The Met’s Production of Puccini’s Tosca Airs Sunday; New Production of Verdi’s Falstaff on April 10
By: Ellis Nassour
"No one tampers with the traditions of the Metropolitan Opera and emerges unscathed," wrote one critic. Swiss director Luc Bondy can verify that. This Sunday, opera lovers will be able to judge for themselves about Bondy’s hyper-realistic "stark, gritty, spare and somewhat smarmy…blasting" [NYTimes] Metropolitan Opera production of Puccini’s immaculately crafted and enduring favorite, Tosca, composed in 1900, with libretto by Luigi Illica and Giuseppe Giacosa.
It airs Sunday at 8 P.M. on PBS/Thirteen’s Great Performances at the Met, hosted by soprano Renée Fleming. For the Met, Matthew Diamond directs the telecast. Noted record producer David Saks is music producer.
Bondy’s vision, replacing Franco Zeffirelli’s much swooned-over epic scaled production, was heavily slammed; but since its raucous premiere, some heavily criticized performance elements have been toned down.
It’s classic drama on a megaoperatic scale with some of opera’s most passionate arias. Celebrated American soprano Patricia Racette is noble in one of opera’s greatest roles, the ultimate diva, Floria Tosca. She brings the house down with her spectacular "Vissi d’Arte," displaying amazing breath control. Acclaimed French tenor Roberto Alagna, who knows how to rhapsodize an audience, is her dashing lover, the rebel painter Cavaradossi. He mesmerizes with his extended vocal range on one of opera’s most famous arias, the Act Three "E lucevan le stelle (And the stars were shining)," sung while he awaits for his execution on the roof of Castel Sant’Angelo.
Renowned Georgian baritone George Gagnidze is one of opera’s vilest villains, the snaky, corrupt, brutal police commissioner Scarpia, who lusts after Tosca. His "Va, Tosca," at the end of the first act, is one of opera’s most chilling moments as you can almost see the venom dripping from his lips and running down his chin.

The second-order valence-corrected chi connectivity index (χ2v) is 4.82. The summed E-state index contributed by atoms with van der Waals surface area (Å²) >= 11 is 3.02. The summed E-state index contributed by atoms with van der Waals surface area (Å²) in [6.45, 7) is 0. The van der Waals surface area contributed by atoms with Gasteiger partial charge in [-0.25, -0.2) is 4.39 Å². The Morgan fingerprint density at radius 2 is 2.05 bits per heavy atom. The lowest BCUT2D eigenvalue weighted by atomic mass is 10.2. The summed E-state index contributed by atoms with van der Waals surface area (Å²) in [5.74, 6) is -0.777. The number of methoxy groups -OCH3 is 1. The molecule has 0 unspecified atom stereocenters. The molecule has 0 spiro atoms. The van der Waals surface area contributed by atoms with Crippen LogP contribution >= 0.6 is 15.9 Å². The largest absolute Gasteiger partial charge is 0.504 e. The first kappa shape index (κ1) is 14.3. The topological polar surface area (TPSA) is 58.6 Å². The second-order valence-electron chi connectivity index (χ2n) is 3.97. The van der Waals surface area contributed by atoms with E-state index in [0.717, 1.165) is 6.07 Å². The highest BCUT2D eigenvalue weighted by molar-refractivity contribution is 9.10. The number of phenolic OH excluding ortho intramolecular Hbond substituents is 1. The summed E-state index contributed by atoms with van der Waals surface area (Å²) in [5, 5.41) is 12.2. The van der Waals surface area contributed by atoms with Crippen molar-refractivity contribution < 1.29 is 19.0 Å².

Italian maestro Riccardo Frizza, a newcomer to the production whom, wrote Times critic James Oestreich, "allowed the orchestra to ride over the singers in the first act," conducts the sweeping tale of murder, lust, and political intrigue.
Tune in Thursday, April 10 at 9 P.M. to PBS/Thirteen for Verdi’s final masterpiece, Falstaff, directed by Canada’s Robert Carsen, in its first new Met production in 50 years. Fleming will again host. Baritone Ambrogio Maestri fits comfortably into a role he’s known for: the iconic basso buffo role of Sir John Falstaff, the boorish, blustery character from Shakespeare’s Henry IV and The Merry Wives of Windsor. The beautiful Angela Meade, winner of the Met’s 2012 Beverly Sills Artist Award and the 2011 Richard Tucker Award, is outstanding as Alice Ford, one of the many objects of Sir John’s lusting. Stephanie Blythe has the role of Mistress Quickly. James Levine, returning after a two year absence, conducts.
Support for Great Performances at the Met is provided by Toll Brothers builders, the National Endowment for the Arts, the Irene Diamond Fund, the Anna-Maria and Stephen Kellen Arts Fund, The Philip and Janice Levin Foundation, The Agnes Varis Trust, and viewers like you.
Visit Great Performances online at www.pbs.org/gperf for additional information.